Church historian Froehlich traces the crisis to civilizational change and draws masterfully on the ecclesial tradition to recover the Word of God as inspired, incarnate, and creative. Fretheim, by contrast, wrestles with the reality of postmodernism and the question of how Christians today can deal with problematic aspects of biblical texts, for example, their treatment of women and children. He points to postmodern developments with positive potential for the Bible to speak in our time.
|Publisher:||Wipf & Stock Publishers|
|Product dimensions:||6.04(w) x 9.03(h) x 0.34(d)|
About the Author
Terence E. Fretheim is Professor of Old Testament at Luther Seminary, St. Paul, Minnesota. His books include The Suffering of God: An Old Testament Perspective (Overtures to Biblical Theology: Fortress Press, (1984), The Message of Jonah: A Theological Commentary (previously published by Augsburg, 1977, now published by Wipf and Stock Publishers) , Exodus (Westminster/John Knox: 1991), The Pentateuch (Abingdon Press: 1996), About the Bible: Short answers to Big Questions (Augsburg: 1999); A Theological Introduction to the Old Testament (with B. Birch, W. Brueggemann, and David Petersen; Abingdon, 1999); Jeremiah (forthcoming from Smyth and Helwys, 2002).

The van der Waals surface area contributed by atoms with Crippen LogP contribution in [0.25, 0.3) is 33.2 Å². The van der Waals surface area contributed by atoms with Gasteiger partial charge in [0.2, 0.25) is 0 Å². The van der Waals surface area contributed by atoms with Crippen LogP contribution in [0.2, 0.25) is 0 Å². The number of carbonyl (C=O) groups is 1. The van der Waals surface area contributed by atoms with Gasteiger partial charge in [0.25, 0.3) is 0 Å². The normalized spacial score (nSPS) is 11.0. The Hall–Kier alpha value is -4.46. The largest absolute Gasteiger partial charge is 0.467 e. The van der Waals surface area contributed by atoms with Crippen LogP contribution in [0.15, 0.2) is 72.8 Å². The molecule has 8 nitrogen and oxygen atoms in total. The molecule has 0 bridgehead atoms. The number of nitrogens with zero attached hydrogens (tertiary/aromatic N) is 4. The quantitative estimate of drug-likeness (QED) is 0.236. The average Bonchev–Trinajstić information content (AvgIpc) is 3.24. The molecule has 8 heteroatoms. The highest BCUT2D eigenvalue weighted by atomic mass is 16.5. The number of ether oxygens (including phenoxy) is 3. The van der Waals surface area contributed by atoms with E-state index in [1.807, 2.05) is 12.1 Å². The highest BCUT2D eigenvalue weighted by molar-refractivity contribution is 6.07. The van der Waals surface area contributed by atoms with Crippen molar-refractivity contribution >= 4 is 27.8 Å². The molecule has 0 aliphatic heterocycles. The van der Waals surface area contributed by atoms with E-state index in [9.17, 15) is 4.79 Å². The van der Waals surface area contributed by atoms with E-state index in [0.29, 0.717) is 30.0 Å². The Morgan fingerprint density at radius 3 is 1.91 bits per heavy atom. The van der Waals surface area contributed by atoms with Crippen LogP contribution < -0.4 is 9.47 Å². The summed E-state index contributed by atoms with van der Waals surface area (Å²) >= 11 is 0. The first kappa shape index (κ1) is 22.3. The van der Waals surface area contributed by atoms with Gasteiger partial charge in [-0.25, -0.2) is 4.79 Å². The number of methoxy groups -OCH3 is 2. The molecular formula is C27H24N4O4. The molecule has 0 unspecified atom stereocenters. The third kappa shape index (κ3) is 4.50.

Karlfried Froehlich is Benjamin B. Warfield Professor of Ecclesiastical History, Emeritus, at Princeton Theological Seminary. His publications include Understanding the New Testament (with H.C. Kee and F.W. Young, 1965 and 1973), Biblical Interpretation in the Early Church (Sources of Early Christian Thought Series; Fortress Press, 1984), and an edition of the Standard Glossed Bible of the Middle Ages (4 volumes, 1992).